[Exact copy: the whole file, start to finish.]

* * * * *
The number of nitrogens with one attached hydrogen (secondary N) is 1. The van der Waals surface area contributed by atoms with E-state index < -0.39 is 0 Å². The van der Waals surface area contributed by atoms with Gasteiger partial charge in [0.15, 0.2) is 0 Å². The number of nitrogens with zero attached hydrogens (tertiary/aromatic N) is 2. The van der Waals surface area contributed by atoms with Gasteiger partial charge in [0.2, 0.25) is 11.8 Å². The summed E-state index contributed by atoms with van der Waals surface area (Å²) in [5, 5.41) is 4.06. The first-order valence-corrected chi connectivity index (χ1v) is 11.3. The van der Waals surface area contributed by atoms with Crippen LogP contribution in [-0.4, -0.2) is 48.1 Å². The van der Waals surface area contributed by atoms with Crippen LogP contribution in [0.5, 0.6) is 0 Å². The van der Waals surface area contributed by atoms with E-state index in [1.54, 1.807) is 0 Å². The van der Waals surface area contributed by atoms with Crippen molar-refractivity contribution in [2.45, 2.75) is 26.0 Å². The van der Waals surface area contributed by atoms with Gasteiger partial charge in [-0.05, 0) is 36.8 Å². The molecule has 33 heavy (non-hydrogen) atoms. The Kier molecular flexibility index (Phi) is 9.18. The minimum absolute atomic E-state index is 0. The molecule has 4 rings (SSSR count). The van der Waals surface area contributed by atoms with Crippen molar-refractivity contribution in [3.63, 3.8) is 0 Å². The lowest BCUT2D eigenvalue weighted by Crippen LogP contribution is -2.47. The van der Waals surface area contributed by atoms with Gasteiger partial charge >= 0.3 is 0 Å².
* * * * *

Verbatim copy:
The number of nitrogens with one attached hydrogen (secondary N) is 1. The van der Waals surface area contributed by atoms with E-state index < -0.39 is 0 Å². The van der Waals surface area contributed by atoms with Gasteiger partial charge in [0.15, 0.2) is 0 Å². The number of nitrogens with zero attached hydrogens (tertiary/aromatic N) is 2. The van der Waals surface area contributed by atoms with Gasteiger partial charge in [0.2, 0.25) is 11.8 Å². The summed E-state index contributed by atoms with van der Waals surface area (Å²) in [5, 5.41) is 4.06. The first-order valence-corrected chi connectivity index (χ1v) is 11.3. The van der Waals surface area contributed by atoms with Crippen LogP contribution in [-0.4, -0.2) is 48.1 Å². The van der Waals surface area contributed by atoms with Crippen LogP contribution in [0.5, 0.6) is 0 Å². The van der Waals surface area contributed by atoms with E-state index in [1.54, 1.807) is 0 Å². The van der Waals surface area contributed by atoms with Crippen molar-refractivity contribution in [2.45, 2.75) is 26.0 Å². The van der Waals surface area contributed by atoms with Gasteiger partial charge in [-0.05, 0) is 36.8 Å². The molecule has 33 heavy (non-hydrogen) atoms. The Kier molecular flexibility index (Phi) is 9.18. The minimum absolute atomic E-state index is 0. The molecule has 4 rings (SSSR count). The van der Waals surface area contributed by atoms with Crippen molar-refractivity contribution in [3.63, 3.8) is 0 Å². The lowest BCUT2D eigenvalue weighted by Crippen LogP contribution is -2.47. The van der Waals surface area contributed by atoms with Gasteiger partial charge >= 0.3 is 0 Å².